Identifying Aggregate Shocks with Micro-level Heterogeneity: Financial Shocks and Investment Fluctuation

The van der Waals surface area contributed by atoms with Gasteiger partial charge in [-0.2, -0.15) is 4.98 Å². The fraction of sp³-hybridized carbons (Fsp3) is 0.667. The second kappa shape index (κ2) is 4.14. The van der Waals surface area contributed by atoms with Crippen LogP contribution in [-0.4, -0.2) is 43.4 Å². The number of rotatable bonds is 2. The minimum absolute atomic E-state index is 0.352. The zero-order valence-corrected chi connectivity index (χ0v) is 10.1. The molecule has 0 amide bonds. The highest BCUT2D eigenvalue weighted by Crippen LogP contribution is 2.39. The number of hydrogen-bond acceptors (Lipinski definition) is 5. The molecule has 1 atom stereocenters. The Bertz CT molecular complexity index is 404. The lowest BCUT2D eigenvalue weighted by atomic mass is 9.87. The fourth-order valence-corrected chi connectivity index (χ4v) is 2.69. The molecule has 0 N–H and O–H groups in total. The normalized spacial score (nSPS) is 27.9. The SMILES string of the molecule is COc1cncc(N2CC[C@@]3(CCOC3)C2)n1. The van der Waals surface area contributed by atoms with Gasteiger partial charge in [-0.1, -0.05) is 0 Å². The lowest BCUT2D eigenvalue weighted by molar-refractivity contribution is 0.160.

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This paper identifies the aggregate financial shocks and quantifies their effects on business investment based on an estimated DSGE model with firm-level heterogeneity. On average, financial shocks contribute only 1.1% of the variation in U.S. public firms' aggregate investment. The negligible aggregate relevance of financial shocks mainly results from the interaction between firm-level heterogeneity and general equilibrium effects. Following a contractionary financial shock, financially constrained firms are directly forced to cut investment, which dampens the aggregate investment demand and lowers the capital good price. The lower capital good price motivates the financially unconstrained firms to invest more, which largely cancels out the financial shock's direct effect in aggregation. If the firm-level heterogeneity is removed, the implied relevance of financial shocks to aggregate investment will be 50 times larger. This sharp difference indicates that representative firm models could overstate the relevance of financial shocks in driving the business cycle fluctuation and highlights the importance of micro-level heterogeneity in identifying the aggregate shocks.